Chain of Custody certification allows companies to label their printed products ( print one of the Chain of Custody logos on the printed piece ) that it meets Chain of Custody certification, which in turn enables consumers to identify and choose products that support responsible forest management. This process assure customers that your printing meets the world’s most stringent environmental, ethical, and economic sourcing standards that is associated with Chain-of-Custody certification.
Certified paper from Chain of Custody certified organizations enables a mechanism for tracking certified materials from the forest to the final product ( in the case of printing the paper used) to ensure that the wood, wood fiber or non-wood forest produce contained in the product or product line can be traced back to certified forests. It is an essential part of the certifying agency’s claims about products originating in sustainable managed forests are credible and verifiable throughout the whole supply chain.
The use of Chain of Custody certification reinforces the sustainability commitments of businesses. It provides companies with a commercial advantage as it allows them to use the certified logos on their printed products, making them the preferred choice, especially for environmentally responsible consumers. Recent data shows a growing demand from consumers seeking certified Chain of Custody printed products.
Across Canada and the United States, more than 240 million acres (100 million hectares) are certified to the SFI forest management standard, the largest single forest standard in the world.
The SFI program’s unique fiber sourcing requirements promote responsible forest management on all suppliers’ lands. SFI chain-of-custody (COC) certification tracks the percentage of fiber from certified forests, certified sourcing and post-consumer recycled content. SFI on-product labels identify both certified sourcing and COC claims to help consumers make responsible purchasing decisions. SFI Inc. is governed by a three-chamber board of directors representing environmental, social and economic sectors equally.
Voluntary third-party forest certification began in the 1990s in response to market concerns about forest management and illegal logging, primarily in developing countries.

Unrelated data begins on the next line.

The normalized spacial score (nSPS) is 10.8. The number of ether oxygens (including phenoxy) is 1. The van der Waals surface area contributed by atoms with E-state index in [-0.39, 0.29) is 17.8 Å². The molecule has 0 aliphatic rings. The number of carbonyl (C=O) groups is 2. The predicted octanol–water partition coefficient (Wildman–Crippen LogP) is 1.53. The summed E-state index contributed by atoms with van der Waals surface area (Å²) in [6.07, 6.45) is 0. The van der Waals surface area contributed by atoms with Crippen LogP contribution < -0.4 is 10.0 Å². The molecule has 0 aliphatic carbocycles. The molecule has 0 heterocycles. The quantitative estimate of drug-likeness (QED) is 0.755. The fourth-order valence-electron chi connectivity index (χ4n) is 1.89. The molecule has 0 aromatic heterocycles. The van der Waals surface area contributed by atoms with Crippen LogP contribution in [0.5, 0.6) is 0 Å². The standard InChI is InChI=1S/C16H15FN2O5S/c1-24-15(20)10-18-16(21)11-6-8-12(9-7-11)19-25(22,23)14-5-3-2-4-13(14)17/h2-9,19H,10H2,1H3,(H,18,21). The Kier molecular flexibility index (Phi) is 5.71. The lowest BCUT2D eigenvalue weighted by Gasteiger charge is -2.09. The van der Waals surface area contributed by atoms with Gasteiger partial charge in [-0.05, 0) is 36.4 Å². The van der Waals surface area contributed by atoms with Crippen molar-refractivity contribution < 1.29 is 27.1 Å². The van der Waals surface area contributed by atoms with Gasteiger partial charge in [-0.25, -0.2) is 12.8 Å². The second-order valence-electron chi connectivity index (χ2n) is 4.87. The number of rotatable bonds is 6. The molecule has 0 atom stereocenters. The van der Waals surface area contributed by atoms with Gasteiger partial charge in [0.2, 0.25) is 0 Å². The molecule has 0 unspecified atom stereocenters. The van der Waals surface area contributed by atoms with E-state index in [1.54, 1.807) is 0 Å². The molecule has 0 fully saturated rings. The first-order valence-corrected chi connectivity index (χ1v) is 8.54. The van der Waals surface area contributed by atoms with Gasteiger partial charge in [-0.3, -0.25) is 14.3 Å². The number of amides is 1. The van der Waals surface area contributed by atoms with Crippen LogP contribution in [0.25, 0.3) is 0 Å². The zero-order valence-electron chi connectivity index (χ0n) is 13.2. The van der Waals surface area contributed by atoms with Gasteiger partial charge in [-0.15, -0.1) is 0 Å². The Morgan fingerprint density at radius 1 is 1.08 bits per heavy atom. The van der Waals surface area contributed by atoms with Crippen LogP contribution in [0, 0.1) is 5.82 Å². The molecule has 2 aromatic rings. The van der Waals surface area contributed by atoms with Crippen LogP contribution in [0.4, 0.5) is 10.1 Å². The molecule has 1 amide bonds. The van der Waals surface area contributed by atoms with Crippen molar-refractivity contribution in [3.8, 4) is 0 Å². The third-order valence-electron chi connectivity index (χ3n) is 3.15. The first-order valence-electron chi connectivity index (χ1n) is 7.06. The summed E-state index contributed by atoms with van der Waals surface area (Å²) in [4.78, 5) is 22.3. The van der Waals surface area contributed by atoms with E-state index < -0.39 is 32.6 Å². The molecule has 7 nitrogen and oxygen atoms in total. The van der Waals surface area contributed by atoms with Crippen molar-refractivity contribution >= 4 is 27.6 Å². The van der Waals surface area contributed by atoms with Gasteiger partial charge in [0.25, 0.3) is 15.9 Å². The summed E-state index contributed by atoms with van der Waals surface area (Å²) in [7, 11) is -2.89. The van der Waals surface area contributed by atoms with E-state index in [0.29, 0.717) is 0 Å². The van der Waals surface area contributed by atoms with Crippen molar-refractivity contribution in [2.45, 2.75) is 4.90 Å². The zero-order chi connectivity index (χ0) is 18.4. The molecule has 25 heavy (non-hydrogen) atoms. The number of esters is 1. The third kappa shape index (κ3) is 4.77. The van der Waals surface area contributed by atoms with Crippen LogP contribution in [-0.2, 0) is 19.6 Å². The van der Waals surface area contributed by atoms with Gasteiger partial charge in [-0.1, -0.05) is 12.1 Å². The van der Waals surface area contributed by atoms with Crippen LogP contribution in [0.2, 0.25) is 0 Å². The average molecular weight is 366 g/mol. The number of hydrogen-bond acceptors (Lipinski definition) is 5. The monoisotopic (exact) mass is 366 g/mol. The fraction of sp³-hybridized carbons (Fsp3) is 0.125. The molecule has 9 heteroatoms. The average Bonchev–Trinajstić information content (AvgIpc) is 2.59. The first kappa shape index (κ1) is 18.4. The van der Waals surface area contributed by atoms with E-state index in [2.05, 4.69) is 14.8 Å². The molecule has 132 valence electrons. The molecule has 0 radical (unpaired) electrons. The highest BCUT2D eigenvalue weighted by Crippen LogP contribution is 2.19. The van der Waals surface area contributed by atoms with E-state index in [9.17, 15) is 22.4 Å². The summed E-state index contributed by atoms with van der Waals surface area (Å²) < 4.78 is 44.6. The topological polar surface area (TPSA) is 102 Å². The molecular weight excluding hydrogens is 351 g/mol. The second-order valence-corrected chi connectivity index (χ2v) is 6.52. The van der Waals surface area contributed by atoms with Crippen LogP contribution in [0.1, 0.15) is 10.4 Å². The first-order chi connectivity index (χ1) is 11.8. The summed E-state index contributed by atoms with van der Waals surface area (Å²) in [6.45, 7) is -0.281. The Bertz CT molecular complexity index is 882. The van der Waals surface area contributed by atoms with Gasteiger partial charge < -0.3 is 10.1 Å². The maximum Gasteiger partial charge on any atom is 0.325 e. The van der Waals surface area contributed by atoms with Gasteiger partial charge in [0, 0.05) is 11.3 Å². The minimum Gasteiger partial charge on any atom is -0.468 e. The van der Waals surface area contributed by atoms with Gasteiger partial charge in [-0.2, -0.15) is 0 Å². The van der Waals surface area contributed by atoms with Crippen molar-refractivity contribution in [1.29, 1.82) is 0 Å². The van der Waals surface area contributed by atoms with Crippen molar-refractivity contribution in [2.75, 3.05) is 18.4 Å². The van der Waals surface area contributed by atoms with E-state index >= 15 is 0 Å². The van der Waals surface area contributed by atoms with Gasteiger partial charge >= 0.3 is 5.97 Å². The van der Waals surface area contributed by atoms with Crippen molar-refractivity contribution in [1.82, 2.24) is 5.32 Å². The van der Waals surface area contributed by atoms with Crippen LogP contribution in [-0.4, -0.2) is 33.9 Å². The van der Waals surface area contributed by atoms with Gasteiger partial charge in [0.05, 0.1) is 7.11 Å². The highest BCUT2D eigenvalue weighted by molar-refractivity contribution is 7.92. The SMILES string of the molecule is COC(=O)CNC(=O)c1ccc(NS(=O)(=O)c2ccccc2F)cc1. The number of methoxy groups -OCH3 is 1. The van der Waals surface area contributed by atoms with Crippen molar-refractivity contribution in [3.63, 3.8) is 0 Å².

The SFI program was launched in 1994 as one of the U.S. forest sector’s contributions to the vision of sustainable development established by the 1992 United Nations Conference on Environment and Development. Its original principles and implementation guidelines began in 1995, and it evolved as the first SFI national standard backed by third-party audits in 1998. To learn more about SFI chain-of-custody (COC) certification – visit http://www.sfiprogram.org
Some people feel the best way to prevent deforestation is to stop using forest products. In reality, people use forest products every day. For example, the average American uses nearly six trees worth of paper each year.
So FSC harnesses market demand to ensure forests are responsibly managed. Because FSC is the gold standard in forest certification, it is the only system supported by groups such as WWF, Sierra Club, Greenpeace, Natural Resources Defense Council and National Wildlife Federation.
Today, more than 380 million acres of forest are certified under FSC’s system, including more than 150 million acres in the US and Canada. To learn more about FSC chain-of-custody (COC) certification – visit http://www.fsc.org
PEFC works throughout the entire forest supply chain to promote good practice in the forest and to ensure that timber and non-timber forest products are produced with respect for the highest ecological, social and ethical standards. Thanks to its eco-label, customers and consumers are able to identify products from sustainably managed forests.
PEFC is an umbrella organization. It works by endorsing national forest certification systems developed through multi-stakeholder processes and tailored to local priorities and conditions. With over 30 endorsed national certification systems and more than 240 million hectares of certified forests, PEFC is the world’s largest forest certification system.
Each national forest certification system undergoes rigorous third-party assessment against PEFC’s unique Sustainability Benchmarks to ensure consistency with international requirements. To learn more about PEFC chain-of-custody (COC) certification – visit http://www.pefc.org
Soybean oil’s clarity allows pigments to reach their full potential, resulting in deep, rich bright colors. Soy ink delivers a high quality print with lower rub-off and greater rub resistance. When you use a product with soy ink in a copy machine, once the ink is exposed to the heat, the boiling point of soy ink is lower, so there is less chance of the ink being transferred to the machine parts instead of the paper. Soy inks offer better stability and higher quality it maintains its lithographic stability throughout the entire print run, so press operators makes fewer color adjustments during production thus rejecting fewer copies. This results in less paper waste, and higher overall print quality.